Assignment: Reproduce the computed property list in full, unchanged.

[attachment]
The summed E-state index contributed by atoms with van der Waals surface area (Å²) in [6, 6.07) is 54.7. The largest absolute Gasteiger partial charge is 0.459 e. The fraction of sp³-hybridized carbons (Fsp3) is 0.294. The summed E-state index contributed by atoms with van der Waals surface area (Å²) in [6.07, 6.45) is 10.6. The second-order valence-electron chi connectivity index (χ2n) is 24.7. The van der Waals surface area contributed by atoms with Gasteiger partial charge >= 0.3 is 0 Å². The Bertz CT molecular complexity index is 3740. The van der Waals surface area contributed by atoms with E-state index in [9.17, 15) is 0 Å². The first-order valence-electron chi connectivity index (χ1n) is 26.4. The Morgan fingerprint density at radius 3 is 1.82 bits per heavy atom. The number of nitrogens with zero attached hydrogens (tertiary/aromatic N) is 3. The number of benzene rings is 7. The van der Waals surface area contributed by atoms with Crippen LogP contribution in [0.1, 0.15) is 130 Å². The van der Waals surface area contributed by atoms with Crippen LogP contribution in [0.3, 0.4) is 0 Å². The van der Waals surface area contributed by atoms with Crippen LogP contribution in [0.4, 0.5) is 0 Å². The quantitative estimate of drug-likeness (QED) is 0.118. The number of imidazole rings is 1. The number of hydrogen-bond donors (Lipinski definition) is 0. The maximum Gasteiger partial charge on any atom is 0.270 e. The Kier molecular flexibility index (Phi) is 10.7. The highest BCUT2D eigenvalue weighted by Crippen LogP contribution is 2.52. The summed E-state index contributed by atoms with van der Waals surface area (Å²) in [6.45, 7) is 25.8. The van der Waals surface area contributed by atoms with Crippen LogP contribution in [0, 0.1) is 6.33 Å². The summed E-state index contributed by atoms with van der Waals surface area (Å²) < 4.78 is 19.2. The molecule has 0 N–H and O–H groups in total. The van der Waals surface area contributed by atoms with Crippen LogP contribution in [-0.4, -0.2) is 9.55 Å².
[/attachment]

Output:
The summed E-state index contributed by atoms with van der Waals surface area (Å²) in [6, 6.07) is 54.7. The largest absolute Gasteiger partial charge is 0.459 e. The fraction of sp³-hybridized carbons (Fsp3) is 0.294. The summed E-state index contributed by atoms with van der Waals surface area (Å²) in [6.07, 6.45) is 10.6. The second-order valence-electron chi connectivity index (χ2n) is 24.7. The van der Waals surface area contributed by atoms with Gasteiger partial charge >= 0.3 is 0 Å². The Bertz CT molecular complexity index is 3740. The van der Waals surface area contributed by atoms with E-state index in [9.17, 15) is 0 Å². The first-order valence-electron chi connectivity index (χ1n) is 26.4. The Morgan fingerprint density at radius 3 is 1.82 bits per heavy atom. The number of nitrogens with zero attached hydrogens (tertiary/aromatic N) is 3. The number of benzene rings is 7. The van der Waals surface area contributed by atoms with Crippen LogP contribution in [0.1, 0.15) is 130 Å². The van der Waals surface area contributed by atoms with Crippen LogP contribution in [0.3, 0.4) is 0 Å². The van der Waals surface area contributed by atoms with Crippen LogP contribution in [0.4, 0.5) is 0 Å². The quantitative estimate of drug-likeness (QED) is 0.118. The number of imidazole rings is 1. The number of hydrogen-bond donors (Lipinski definition) is 0. The maximum Gasteiger partial charge on any atom is 0.270 e. The Kier molecular flexibility index (Phi) is 10.7. The highest BCUT2D eigenvalue weighted by Crippen LogP contribution is 2.52. The summed E-state index contributed by atoms with van der Waals surface area (Å²) in [6.45, 7) is 25.8. The van der Waals surface area contributed by atoms with Crippen LogP contribution in [0, 0.1) is 6.33 Å². The summed E-state index contributed by atoms with van der Waals surface area (Å²) < 4.78 is 19.2. The molecule has 0 N–H and O–H groups in total. The van der Waals surface area contributed by atoms with Crippen LogP contribution in [-0.4, -0.2) is 9.55 Å².